• Chapter 12: Prepare financial statement note disclosures for reportable segments (Section 1, Module 2, Topic 3)
  • Chapter 12: List requirements and financial statements related to for-profit entity financial reporting, such as Securities and Exchange Commission (SEC) requirements (Section 1, Module 1, Topic 6)
  • Chapter 13: Although covered in the tax modules in the CPA Evolution Model Curriculum, fundamentals related to partnership formation, realignment and liquidation will continue to be included on the Uniform CPA Exam (Section 3, Module 7, Topics 1-6)
  • End of chapter questions across all chapters: explain accounting research and applications (Section 1, Module 1, Topic 1)

Pedagogical Hallmarks Of Our Approach

Advanced accounting is a challenging course for most  students. To help students succeed, we use a number of proven pedagogical devices throughout the textbook that we have developed and refined over five editions.


Emphasis on Intuition

We introduce topics by discussing the intuition behind accounting standards before discussing the mechanics of the accounting process. In addition, we intentionally deemphasize memorization of journal entry mechanics. We believe that this approach allows students to better understand the material and to develop relevant transferrable knowledge.

Easy-To-Remember Mnemonic and Pedagogical Use of Color

Although our text emphasizes the intuition underlying the consolidation process, we also introduce the C-E-A-D-I (pronounced “Seedy”) consolidation journal entry sequence to assist students in learning the mechanics of consolidation. The sequence systematically eliminates the book value of subsidiary equity (C, E), establishes the fair value adjustments for subsidiary net assets (A, D), and eliminates intercompany transactions and balances (I). Over the years, weve observed that this easy-to-remember mnemonic improves students’ understanding of consolidations and allows for easier recall of each step of the consolidation adjustment process. In addition, we use a consistent set of colors for each type of journal entry to make it easy for students to trace the various amounts in consolidation worksheets.


FASB Codification Throughout

We wrote our text after implementation of the FASBs (and GASBs) Codification and we integrated the Codification throughout, including end-of-chapter problem assignments. Unlike many advanced accounting textbooks, we cite passages of the Codification frequently so that students can become familiar with the actual language of the standards, not just the authors’ summary of the standards. This also allows students to easily find the relevant passages on their own. In addition, to familiarize students with the Codification search engine and to better develop their research skills, we also include numerous Codification-related research assignments in our end-of-chapter problem sets.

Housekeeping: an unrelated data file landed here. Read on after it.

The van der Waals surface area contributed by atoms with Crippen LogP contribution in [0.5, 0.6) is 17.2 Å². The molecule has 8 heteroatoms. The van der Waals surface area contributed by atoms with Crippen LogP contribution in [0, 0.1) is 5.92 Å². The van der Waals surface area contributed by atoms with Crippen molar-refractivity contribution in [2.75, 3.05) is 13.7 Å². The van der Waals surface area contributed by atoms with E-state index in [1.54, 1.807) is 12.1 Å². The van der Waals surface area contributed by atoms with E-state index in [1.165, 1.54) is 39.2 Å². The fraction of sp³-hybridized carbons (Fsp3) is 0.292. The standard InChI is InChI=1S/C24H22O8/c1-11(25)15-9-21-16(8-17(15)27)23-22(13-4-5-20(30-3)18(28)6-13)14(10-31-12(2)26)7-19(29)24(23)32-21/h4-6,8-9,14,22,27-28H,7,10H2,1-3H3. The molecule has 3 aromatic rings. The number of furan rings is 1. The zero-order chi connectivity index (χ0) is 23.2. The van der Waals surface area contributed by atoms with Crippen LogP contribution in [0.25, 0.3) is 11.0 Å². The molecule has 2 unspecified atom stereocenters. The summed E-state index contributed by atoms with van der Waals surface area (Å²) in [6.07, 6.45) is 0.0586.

Relevance and Engagement

Advanced accounting is a challenging topic. We have adopted a number of techniques in our book to make the material relevant and engaging to students. These techniques include:

Focus Companies for Each Chapter

Each chapter incorporates a “focus company” for special emphasis and demonstration. We chose companies that illustrate the topic of the chapter so that students can learn the material within context. In addition, our chapters on governmental accounting are written around a small New England town that is large enough to effectively communicate the concepts of governmental accounting, yet small enough not to obscure those concepts in unnecessary complexity.

The following are the focus companies we use to introduce our topics:
  • Consolidation chapters—Hulu, Coca-Cola, Cummins, Exxon Mobil, Alcoa, Walt Disney
  • Foreign currency, derivatives, and consolidation of foreign subsidiaries—Coca-Cola, Starbucks
  • Government and NFP—Town of Acton, MA and United Way Worldwide
  • Segments—3M Company
  • Partnerships—Boardwalk Pipeline Partners, LLP

Real Company Data in Text and Assignments

We believe that an important part of the learning process involves the application of concepts to real- world data. We include references to actual footnotes in the body of our text and also include a number of end-of-chapter problems that are written around actual footnote disclosures. These problems allow students to think about accounting concepts more broadly (i.e., less mechanically) and from the perspective of the users of financial statements.

The following is a typical example:

Practice Insight Boxes